Aeroskobing, Denmark

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Nicknamed “the fairytale town of Denmark,” Aeroskobing, or Ærøskøbing as it’s written in Danish, is a stunner of a coastal town. Cobbled streets, winding alleyways and historic houses give the place bags of character. Don’t miss the Priors House, which dates from 1690, the town’s cook house – built to reduce the risk of fire breaking out on the wooden boats that docked in port – and Ærøskøbing Church in the market square, the third to grace this spot.

Fowey, England

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Pronounced “Foy,” well-heeled Fowey made its money on the export of china clay, which these days manifests itself in the pastel-colored houses and cosy pubs that jostle for position around this characterful Cornish harbor. The town that inspired Daphne du Maurier to write Rebecca makes a handy base for sampling the famous local mussels and for exploring the rest of the Polperro heritage coastline.

Enthusiastic advocate for independent travel and passionate geographer, Julia considers herself privileged to earn a living doing something she loves. When not roaming the globe, you’ll find her windswept but smiling, chatting away to her two dogs as they wander the Essex marshes.

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Four decades later, did the Iranian revolution fulfill its promises?

(THIS ARTICLE IS COURTESY OF THE BROOKINGS BRIEF)

 

Four decades later, did the Iranian revolution fulfill its promises?

Ali Fathollah-Nejad

If Iran were to hold a referendum on the Islamic Republic today, over 70% would clearly oppose it—among them the wealthy, academics, clerics, village, and city-dwellers. This remarkable hypothetical was not declared by an exiled Iranian dissident, but by the well-known Tehran political science professor, Sadegh Zibakalam, in an interview during the upheaval that took place in late 2017 and early 2018.

But how is it that even a formerly enthusiastic supporter of the Islamic Revolution has delivered such a devastating verdict? To understand this radical shift and the frustration behind it, we must revisit the promises that the revolution made four decades ago. The 1979 Iranian revolution promised three goals: social justice, freedom and democracy, and independence from great power tutelage.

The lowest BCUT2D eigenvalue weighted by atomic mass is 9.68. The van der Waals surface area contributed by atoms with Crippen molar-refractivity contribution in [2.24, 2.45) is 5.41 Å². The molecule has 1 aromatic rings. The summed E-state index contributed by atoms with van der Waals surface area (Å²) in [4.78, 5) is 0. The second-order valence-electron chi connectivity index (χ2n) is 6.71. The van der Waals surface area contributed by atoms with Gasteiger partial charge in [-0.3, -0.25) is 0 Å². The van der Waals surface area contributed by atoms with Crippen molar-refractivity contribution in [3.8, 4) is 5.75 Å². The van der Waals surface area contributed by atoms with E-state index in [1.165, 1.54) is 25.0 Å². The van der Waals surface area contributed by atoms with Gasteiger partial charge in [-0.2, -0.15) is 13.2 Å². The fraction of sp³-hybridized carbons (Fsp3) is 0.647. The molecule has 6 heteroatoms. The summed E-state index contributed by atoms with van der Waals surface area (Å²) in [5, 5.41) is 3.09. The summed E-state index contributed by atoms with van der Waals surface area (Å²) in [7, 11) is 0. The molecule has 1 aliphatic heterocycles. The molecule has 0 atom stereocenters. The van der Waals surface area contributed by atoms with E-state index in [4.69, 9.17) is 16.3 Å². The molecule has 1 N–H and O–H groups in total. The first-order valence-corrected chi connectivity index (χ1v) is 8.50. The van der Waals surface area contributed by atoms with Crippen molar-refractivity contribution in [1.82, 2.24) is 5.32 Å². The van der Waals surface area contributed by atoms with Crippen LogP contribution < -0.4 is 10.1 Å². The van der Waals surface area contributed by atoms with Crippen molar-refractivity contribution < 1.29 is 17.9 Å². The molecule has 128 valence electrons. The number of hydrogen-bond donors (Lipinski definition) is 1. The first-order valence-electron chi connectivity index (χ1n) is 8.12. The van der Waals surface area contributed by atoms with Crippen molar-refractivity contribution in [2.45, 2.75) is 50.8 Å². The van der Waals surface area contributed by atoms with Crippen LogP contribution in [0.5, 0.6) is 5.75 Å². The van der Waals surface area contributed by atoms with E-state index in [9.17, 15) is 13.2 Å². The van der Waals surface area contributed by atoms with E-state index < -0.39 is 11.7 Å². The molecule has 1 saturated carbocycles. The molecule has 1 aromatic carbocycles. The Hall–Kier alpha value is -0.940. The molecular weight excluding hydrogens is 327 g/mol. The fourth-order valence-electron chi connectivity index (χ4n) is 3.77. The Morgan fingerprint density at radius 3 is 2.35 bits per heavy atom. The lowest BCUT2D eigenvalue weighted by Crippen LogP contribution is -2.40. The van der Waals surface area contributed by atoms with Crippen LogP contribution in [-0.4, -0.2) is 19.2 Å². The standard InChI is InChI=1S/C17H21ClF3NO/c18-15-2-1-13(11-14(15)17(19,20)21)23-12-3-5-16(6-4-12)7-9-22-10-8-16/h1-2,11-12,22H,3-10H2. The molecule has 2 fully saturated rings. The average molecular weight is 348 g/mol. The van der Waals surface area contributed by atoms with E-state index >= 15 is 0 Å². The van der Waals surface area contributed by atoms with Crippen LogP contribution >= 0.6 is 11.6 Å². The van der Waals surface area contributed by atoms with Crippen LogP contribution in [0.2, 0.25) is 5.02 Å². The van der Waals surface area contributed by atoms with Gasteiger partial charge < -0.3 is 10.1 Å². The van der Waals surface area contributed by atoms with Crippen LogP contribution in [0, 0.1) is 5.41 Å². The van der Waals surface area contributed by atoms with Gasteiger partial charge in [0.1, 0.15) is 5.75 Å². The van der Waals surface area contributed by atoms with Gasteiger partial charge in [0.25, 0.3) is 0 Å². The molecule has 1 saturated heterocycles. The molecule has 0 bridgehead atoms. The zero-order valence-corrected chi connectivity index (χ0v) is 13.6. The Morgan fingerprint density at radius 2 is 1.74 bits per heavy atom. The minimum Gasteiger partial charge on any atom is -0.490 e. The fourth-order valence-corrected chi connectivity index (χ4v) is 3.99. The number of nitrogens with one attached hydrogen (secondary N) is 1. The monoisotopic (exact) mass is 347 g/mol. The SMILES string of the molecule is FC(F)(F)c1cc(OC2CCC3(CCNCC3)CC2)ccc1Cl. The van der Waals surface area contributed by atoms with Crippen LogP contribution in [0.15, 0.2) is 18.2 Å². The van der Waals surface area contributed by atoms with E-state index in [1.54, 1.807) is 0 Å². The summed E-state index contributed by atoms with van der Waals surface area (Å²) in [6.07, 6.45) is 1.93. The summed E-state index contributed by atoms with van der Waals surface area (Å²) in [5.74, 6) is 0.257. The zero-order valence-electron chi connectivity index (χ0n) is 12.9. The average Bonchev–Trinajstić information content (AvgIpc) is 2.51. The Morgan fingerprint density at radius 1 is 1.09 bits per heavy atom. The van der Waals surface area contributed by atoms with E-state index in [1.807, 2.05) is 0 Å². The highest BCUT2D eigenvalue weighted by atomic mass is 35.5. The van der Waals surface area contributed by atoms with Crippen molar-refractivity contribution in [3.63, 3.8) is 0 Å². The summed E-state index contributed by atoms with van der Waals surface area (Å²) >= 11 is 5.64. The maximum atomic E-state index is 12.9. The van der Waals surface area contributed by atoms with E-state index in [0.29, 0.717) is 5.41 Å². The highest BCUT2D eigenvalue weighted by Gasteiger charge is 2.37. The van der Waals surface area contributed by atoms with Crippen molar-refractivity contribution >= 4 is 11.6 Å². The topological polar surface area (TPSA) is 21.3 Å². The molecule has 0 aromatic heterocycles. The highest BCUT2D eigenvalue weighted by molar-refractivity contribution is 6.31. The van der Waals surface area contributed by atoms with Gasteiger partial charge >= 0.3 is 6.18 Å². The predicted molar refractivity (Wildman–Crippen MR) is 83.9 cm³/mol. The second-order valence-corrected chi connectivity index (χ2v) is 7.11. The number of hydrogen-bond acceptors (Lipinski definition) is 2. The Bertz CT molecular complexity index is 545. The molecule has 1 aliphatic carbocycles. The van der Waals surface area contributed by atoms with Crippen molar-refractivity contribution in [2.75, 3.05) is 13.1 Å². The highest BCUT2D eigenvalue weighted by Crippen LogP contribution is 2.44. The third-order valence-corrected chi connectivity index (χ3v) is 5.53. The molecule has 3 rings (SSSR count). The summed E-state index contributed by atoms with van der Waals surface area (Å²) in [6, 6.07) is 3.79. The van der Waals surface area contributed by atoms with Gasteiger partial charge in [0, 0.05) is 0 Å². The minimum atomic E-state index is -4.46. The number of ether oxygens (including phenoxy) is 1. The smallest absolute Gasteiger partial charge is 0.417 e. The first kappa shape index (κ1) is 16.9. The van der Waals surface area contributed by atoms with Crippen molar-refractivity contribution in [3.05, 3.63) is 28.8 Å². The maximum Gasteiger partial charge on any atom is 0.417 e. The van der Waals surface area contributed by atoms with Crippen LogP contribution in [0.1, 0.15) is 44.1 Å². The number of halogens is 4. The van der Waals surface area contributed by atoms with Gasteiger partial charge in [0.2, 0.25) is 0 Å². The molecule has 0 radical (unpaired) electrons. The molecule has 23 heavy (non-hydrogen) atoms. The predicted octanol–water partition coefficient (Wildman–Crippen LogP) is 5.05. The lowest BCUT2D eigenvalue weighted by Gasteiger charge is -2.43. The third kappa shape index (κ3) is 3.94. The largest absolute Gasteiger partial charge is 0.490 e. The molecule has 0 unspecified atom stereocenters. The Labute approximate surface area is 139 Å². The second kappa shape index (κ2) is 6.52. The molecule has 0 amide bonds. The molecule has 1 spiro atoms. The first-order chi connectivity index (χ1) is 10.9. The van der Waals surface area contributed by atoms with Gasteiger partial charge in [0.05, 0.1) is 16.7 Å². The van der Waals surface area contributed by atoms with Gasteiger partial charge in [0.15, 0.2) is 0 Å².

IRAN’S PARADOXICAL QUEST FOR SOCIAL JUSTICE

Framed in a Marxist–Islamist mindset, the revolution was made on behalf of the mostazafin—the downtrodden—who were left behind by the monarchy’s uneven development model. In the following four decades, intense controversy has erupted over the Islamic Republic’s socio-economic performance. While some claim that under the Islamist regime remarkable progress has been made, others depict an entire country mired in misery. More nuance and contextualization is needed.

Iran has indeed experienced progress over the last 40 years. Whether these successes have been a result of post-revolutionary policies, societal pressures, or the foundations laid by the shah remains hotly debated.

The shift from the shah’s pro-urban, elite-centered policies to a pro-rural and pro-poor (populist) approach under the Islamic Republic included expanding infrastructure and basic services—such as electricity and clean water—from cities to the countryside. In short, the revolution sought to eliminate the rural-urban divide. In rural Iran, the expansion of health and education led to a clear reduction in poverty: The 1970s poverty rate of 25% dropped to less than 10% in 2014. These social policies, biased in favor of the poor, help explain why Iran’s Human Development Index (HDI) has been relatively positive.

Unlike before the revolution, most Iranians today enjoy access to basic services and infrastructure, while the population has almost doubled and most of the country is urbanized. Other measures of social development have similarly improved. Literacy has more than doubled, especially among women, and now encompasses almost all the population. Meanwhile, female students have outnumbered their male counterparts at universities for more than a decade.